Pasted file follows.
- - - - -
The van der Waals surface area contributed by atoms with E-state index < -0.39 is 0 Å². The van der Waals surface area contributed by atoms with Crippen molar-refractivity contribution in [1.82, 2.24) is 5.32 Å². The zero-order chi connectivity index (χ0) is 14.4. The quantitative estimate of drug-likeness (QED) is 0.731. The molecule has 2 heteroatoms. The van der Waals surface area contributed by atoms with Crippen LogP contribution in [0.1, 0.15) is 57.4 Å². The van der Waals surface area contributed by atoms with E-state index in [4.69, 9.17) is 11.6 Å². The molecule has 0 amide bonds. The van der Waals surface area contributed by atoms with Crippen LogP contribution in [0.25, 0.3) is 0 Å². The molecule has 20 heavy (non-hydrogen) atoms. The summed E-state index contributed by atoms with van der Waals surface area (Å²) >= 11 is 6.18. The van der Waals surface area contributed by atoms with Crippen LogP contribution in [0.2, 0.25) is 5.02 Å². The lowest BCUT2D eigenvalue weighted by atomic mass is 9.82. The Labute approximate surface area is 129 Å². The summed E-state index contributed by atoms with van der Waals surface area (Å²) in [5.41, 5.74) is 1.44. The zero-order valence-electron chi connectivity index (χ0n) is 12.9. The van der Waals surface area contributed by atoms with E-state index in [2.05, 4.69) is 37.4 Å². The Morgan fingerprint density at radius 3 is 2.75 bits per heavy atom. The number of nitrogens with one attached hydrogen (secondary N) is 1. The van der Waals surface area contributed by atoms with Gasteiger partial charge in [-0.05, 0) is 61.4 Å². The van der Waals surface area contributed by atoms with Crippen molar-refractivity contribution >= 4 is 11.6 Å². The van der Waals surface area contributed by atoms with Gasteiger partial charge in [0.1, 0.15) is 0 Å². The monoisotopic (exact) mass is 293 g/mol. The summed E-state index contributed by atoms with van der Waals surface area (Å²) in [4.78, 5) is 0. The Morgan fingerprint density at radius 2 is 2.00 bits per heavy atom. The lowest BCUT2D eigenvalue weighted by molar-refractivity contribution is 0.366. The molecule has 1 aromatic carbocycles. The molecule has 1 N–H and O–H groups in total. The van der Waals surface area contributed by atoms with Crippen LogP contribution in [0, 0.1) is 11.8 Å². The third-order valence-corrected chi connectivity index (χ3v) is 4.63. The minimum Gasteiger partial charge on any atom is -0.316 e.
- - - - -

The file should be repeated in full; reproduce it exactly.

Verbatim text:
The van der Waals surface area contributed by atoms with E-state index < -0.39 is 0 Å². The van der Waals surface area contributed by atoms with Crippen molar-refractivity contribution in [1.82, 2.24) is 5.32 Å². The zero-order chi connectivity index (χ0) is 14.4. The quantitative estimate of drug-likeness (QED) is 0.731. The molecule has 2 heteroatoms. The van der Waals surface area contributed by atoms with Crippen LogP contribution in [0.1, 0.15) is 57.4 Å². The van der Waals surface area contributed by atoms with E-state index in [4.69, 9.17) is 11.6 Å². The molecule has 0 amide bonds. The van der Waals surface area contributed by atoms with Crippen LogP contribution in [0.25, 0.3) is 0 Å². The molecule has 20 heavy (non-hydrogen) atoms. The summed E-state index contributed by atoms with van der Waals surface area (Å²) >= 11 is 6.18. The van der Waals surface area contributed by atoms with Crippen LogP contribution in [0.2, 0.25) is 5.02 Å². The lowest BCUT2D eigenvalue weighted by atomic mass is 9.82. The Labute approximate surface area is 129 Å². The summed E-state index contributed by atoms with van der Waals surface area (Å²) in [5.41, 5.74) is 1.44. The zero-order valence-electron chi connectivity index (χ0n) is 12.9. The van der Waals surface area contributed by atoms with E-state index in [2.05, 4.69) is 37.4 Å². The Morgan fingerprint density at radius 3 is 2.75 bits per heavy atom. The number of nitrogens with one attached hydrogen (secondary N) is 1. The van der Waals surface area contributed by atoms with Gasteiger partial charge in [-0.05, 0) is 61.4 Å². The van der Waals surface area contributed by atoms with Crippen molar-refractivity contribution >= 4 is 11.6 Å². The van der Waals surface area contributed by atoms with Gasteiger partial charge in [0.1, 0.15) is 0 Å². The monoisotopic (exact) mass is 293 g/mol. The summed E-state index contributed by atoms with van der Waals surface area (Å²) in [4.78, 5) is 0. The Morgan fingerprint density at radius 2 is 2.00 bits per heavy atom. The lowest BCUT2D eigenvalue weighted by molar-refractivity contribution is 0.366. The molecule has 1 aromatic carbocycles. The molecule has 1 N–H and O–H groups in total. The van der Waals surface area contributed by atoms with Crippen LogP contribution in [0, 0.1) is 11.8 Å². The third-order valence-corrected chi connectivity index (χ3v) is 4.63. The minimum Gasteiger partial charge on any atom is -0.316 e.